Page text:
Zou Shiming and Pro Boxing in China
It’s been discussed for very long that whether Zou Shiming, China’s two time Olympics gold medalist, would pursue a career in professional boxing. The talks floated first after the Beijing Olympics and, again, after Mr.Zou successfully defended his gold medal in light flyweight last summer in London.
The news came out earlier this week that Zou is signed by Top Rank, a Las Vegas-based boxing promotion firm, and is preparing for his first pro fight this April in Macao.
In the Qilu Evening News, a Jian-based newspaper, Mr.Zou was then compared to Li Na, the first Chinese tennis player to win a Grand Slam in singles.
“The Chinese sports system may look old-fashioned, but should be given credit for treating [some] Olympic heroes,” the article commented, though some Chinese Olympians may disagree with this conclusion.
Tennis and boxing are tremendously different in popularity and media exposure in China. Thanks to the success of Li Na and a rise in consumption capacity of China’s emerging middle class, business of tennis clubs shot up quickly in recent years and is expected to continue so. But boxing is another story. Despite the accomplishments of Mr.Zou and his colleagues, it is still considered rough and brutal by most Chinese.
Last November, Xiong Chaozhong, a professional boxer from Yunnan and an ethnic Miao same as Zou Shiming, made history in becoming the first Chinese to win a world title. Liu Gang, the promoter of Xiong and owner of Zovi Boxing in Kunming, Yunnan Province, said it’s very hard for pro boxers to sustain themselves in China due mainly to a lack of competitions.
Born in 1972, Mr.Liu was among the first group of amateur boxers trained in the national team when the country re-embraced the sport in 1986, after nearly thirty years of ban because of the sport’s “bourgeois element” and, probably, two fatal incidents.
Liu’s career as an amateur boxer culminated when he won silver in the 1990 Beijing Asian Games. After the 1992 Summer Olympics in Barcelona, Liu emigrated to Australia to pursue his dreams in professional boxing. The new environment was tough, but the Sichuanese ate bitter and thrived. In 2003, Liu sold his house and returned to China to found Zovi, training boxers and organizing fights at the same time.
“But after so many years as a promoter and organizer, I still have no clue who should talk with to get an event sanctioned,” confessed Liu, who found the situation “very ironic.”
To get an approval for a match in China’s mainland, an organizer needs to register the event at a police bureau, as the Chinese government impose tight restrictions on freedom of assembly. But before that, he needs a permit from a sports bureau, which is where the difficulty lies.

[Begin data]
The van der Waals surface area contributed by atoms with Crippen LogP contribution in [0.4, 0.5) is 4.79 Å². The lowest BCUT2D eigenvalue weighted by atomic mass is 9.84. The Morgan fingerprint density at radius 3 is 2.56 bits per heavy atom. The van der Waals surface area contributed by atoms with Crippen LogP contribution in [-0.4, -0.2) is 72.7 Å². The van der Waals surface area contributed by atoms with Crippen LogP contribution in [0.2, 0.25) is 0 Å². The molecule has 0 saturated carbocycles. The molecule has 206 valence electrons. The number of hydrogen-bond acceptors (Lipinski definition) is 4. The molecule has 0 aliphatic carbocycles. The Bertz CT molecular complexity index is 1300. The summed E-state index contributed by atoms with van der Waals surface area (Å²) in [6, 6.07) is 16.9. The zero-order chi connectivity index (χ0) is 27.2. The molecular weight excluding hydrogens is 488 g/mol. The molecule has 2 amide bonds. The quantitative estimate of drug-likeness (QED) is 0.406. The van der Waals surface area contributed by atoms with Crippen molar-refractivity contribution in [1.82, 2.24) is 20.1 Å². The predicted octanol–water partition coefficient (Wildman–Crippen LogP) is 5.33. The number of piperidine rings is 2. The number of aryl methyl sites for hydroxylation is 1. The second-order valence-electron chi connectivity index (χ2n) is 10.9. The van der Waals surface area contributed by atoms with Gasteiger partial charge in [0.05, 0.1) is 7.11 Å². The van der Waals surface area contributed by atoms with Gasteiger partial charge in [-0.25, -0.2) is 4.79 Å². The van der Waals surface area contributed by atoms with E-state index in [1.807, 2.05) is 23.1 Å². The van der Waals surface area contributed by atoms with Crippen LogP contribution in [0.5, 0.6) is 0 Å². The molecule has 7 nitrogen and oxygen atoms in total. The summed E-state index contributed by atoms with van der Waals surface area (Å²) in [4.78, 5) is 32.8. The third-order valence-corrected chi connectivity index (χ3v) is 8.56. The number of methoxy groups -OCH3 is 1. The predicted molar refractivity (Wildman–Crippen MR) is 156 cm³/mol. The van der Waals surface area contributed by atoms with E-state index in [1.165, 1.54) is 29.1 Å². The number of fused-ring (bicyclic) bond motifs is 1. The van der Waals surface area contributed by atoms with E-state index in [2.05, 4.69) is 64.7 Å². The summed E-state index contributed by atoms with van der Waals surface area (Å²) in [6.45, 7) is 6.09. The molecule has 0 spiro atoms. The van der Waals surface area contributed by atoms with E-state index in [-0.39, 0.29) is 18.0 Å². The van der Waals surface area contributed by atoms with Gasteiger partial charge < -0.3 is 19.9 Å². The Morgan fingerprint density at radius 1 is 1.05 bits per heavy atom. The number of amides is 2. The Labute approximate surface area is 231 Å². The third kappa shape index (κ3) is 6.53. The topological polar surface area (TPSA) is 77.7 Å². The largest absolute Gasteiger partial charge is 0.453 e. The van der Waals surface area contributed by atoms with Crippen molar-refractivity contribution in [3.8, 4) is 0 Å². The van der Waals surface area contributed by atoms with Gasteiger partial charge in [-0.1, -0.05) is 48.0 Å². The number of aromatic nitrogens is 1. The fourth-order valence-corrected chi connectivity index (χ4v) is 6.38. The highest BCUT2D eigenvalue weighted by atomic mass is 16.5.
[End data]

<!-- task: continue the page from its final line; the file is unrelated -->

The Boxing and Taekwondo Administrative Center (BTAC), top governing body of boxing in the country, is responsible solely for producing Olympic champions, not promoting pro boxing. They are not fans of pro boxing either. Last year, a WBO event in Tianjin was called off by the BTAC after over two years of running, making a stand of their determination not to favor any pro event.
The sports official feared that the event would make them look bad in front of International Boxing Association (AIBA), an organization governing the sport in the Olympics, and under which the BTAC manifested themselves as the “Chinese Boxing Federation.” The AIBA is set to host its own pro boxing matches this year, and the Chinese sports leaders are unsure about the idea to be implemented in China.
To make things work, organizers either get direct approval from a city government (like the WBO events propped by Zhang Gaoli, the former Tianjin Party boss), or pay a huge sum to local sports bureau only to get their project stamped, usually packaged as a quanji biaoyansai or “boxing performance show.”
“I think the resistance comes from the fact that our country hasn’t kicked off pro boxing officially,” said Zhang Tao, chairman of WBO China, who maintained that a better solution for organizers now is to work with local governments.”
“We too can train Olympic boxers to win glories for the country in the Olympics and we don’t spend a penny of tax payers’ money,” said Liu Gang. “I just hope they mean it when talking about ‘lifting the sports industry’ and make less trouble for us.”
Until now, it’s doubtful that Zou Shiming’s decision will help change the situation of pro boxing in China, but his presence will definitely make the game more popular.
Photo: China News
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